With the release of the second Android N Developer Preview, we’re seeing Google introduce a few new changes to the core OS. It’s more than just those new emoji we told you about earlier. Our developer (and others) noticed the wording in Android N’s new Launcher shortcuts feature appears to hint at support for devices with pressure sensitive displays. You know, like on the iPhone 6S. Here’s what was posted in the Android N’s support docs:
Dynamic shortcuts and pinned shortcuts
An application can publish shortcuts with setDynamicShortcuts(List) and addDynamicShortcut(ShortcutInfo). There can be at most getMaxDynamicShortcutCount() number of dynamic shortcuts at a time from the same application. A dynamic shortcut can be deleted with deleteDynamicShortcut(String), and apps can also use deleteAllDynamicShortcuts() to delete all dynamic shortcuts.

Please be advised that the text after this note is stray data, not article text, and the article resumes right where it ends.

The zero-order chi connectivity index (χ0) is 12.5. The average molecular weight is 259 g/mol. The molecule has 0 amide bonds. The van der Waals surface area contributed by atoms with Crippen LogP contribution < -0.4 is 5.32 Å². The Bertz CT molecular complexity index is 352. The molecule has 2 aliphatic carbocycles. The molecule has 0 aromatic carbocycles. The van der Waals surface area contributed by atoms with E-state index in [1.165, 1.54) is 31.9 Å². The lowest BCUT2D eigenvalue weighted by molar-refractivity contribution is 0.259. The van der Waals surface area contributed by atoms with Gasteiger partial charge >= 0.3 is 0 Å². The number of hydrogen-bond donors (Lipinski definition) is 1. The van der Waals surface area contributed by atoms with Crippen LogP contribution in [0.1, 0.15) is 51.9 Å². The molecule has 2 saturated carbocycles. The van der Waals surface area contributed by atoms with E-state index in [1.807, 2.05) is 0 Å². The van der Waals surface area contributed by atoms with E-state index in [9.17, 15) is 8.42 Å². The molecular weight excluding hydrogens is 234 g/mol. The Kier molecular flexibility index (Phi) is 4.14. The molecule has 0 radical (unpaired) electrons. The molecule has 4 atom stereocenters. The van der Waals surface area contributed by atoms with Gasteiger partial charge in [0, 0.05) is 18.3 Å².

The shortcuts that are currently published by the above APIs are called “dynamic”, because they can be removed by the creator application at any time. The user may “pin” dynamic shortcuts on Launcher to make “pinned” shortcuts. Pinned shortcuts cannot be removed by the creator app. An application can obtain all pinned shortcuts from itself with getPinnedShortcuts(). Applications should keep the pinned shortcut information up-to-date using updateShortcuts(List).
The number of pinned shortcuts does not affect the number of dynamic shortcuts that can be published by an application at a time. No matter how many pinned shortcuts that Launcher has for an application, the application can still always publish getMaxDynamicShortcutCount() number of dynamic shortcuts.
After discussing things with Nova Launcher developer Kevin Barry, he attempted to test out the feature for himself but to no avail. It appears these launcher shortcuts are gesture based, hinting strongly that the underlying framework for 3D Touch-like gestures is now supported in Android N. It also wouldn’t be too far off to imagine that — with the necessary software support already being featured in Android N — Google’s upcoming Nexus smartphone could have the actual hardware to take advantage of this feature.
Barry is currently still exploring the feature, so we’ll update when we have more. In the meantime, is a pressure sensitive display something you’d like to see on Android?